+ * which will wobble 15 times and will decay by a factor of 1.2:
+ * @until pos_map
+ *
+ * Now that we have the frame we can adjust the rectangle to its appropriate
+ * state:
+ * @until }
+ *
+ * And now the callback that will run 10 seconds after the program starts(5
+ * seconds after the first animation finishes) and starts our second
+ * animation:
+ * @until }
+ * @note For this animation we made the frametime much larger which means our
+ * animation might get "jerky".
+ *
+ * The callback for our second animation, our savvy reader no doubt noted that
+ * it's very similar to the callback for the first animation. What we change for
+ * this one is the type of animation to BOUNCE and the number of times it will
+ * bounce to 50:
+ * @until }
+ *
+ * And for our last animation callback something simpler, we just move our
+ * rectangle right by one pixel until it reaches the end of the screen and then
+ * start at the beginning again:
+ * @until }
+ *
+ * Our next two functions respectively freezes and thaw our third animation, so
+ * that it won't happen for the 5 seconds after the first animation ends and the
+ * second animation begins:
+ * @until }
+ * @until }
+ *
+ * @example ecore_animator_example.c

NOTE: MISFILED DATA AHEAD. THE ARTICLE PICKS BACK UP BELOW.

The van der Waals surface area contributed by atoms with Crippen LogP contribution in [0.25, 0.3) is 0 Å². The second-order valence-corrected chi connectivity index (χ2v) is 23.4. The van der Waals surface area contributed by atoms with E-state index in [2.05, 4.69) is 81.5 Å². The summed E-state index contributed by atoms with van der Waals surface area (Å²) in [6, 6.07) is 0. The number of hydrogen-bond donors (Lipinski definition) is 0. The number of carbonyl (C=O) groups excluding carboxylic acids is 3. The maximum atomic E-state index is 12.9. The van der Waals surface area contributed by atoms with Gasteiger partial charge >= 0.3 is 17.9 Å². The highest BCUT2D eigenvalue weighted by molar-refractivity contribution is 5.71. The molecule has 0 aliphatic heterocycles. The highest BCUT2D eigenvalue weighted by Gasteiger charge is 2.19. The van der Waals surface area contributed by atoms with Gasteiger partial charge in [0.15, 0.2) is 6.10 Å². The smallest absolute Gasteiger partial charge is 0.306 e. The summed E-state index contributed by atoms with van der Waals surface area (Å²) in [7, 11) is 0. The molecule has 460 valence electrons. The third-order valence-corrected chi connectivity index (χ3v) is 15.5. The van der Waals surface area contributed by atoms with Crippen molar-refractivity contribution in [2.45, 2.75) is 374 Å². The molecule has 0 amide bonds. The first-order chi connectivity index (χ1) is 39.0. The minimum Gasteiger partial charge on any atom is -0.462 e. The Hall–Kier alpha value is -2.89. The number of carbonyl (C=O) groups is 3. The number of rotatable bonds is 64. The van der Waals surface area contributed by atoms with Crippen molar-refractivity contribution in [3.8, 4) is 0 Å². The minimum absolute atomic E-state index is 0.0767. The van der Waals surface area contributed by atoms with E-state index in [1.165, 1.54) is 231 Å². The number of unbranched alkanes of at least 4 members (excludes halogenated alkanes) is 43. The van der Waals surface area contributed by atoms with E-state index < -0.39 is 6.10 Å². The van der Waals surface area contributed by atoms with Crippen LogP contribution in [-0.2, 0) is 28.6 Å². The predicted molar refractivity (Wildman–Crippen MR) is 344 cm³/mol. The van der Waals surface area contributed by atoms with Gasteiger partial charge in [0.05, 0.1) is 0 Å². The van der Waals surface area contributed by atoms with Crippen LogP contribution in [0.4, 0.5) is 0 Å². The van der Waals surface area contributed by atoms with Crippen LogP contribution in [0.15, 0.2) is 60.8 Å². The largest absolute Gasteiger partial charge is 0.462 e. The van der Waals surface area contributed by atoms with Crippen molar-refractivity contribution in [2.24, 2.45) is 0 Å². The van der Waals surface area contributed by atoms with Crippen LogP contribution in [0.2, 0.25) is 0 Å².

+ */
+
+/**
+ * @page ecore_thread_example_c Ecore_Thread - API overview
+ *
+ * Working with threads is hard. Ecore helps to do so a bit easier, but as
+ * the example in @ref ecore_thread_example.c "ecore_thread_example.c" shows,
+ * there's a lot to consider even when doing the most simple things.
+ *
+ * We'll be going through this thorough example now, showing how the differents
+ * aspects of @ref Ecore_Thread are used, but users are encourage to avoid
+ * threads unless it's really the only option, as they always add more
+ * complexity than the program usually requires.
+ *
+ * Ecore Threads come in two flavors, short jobs and feedback jobs. Short jobs
+ * just run the given function and are more commonly used for small tasks
+ * where the main loop does not need to know how the work is going in between.
+ * The short job in our example is so short we had to artificially enlarge it
+ * with @c sleep(). Other than that, it also uses threads local data to keep
+ * the data we are working with persistent across different jobs ran by the
+ * same system thread. This data will be freed when the no more jobs are
+ * pending and the thread is terminated. If the data doesn't exist in the
+ * thread's storage, we create it and save it there for future jobs to find
+ * it. If creation fails, we cancel ourselves, so the main loop knows that
+ * we didn't just exit normally, meaning the job could not be done. The main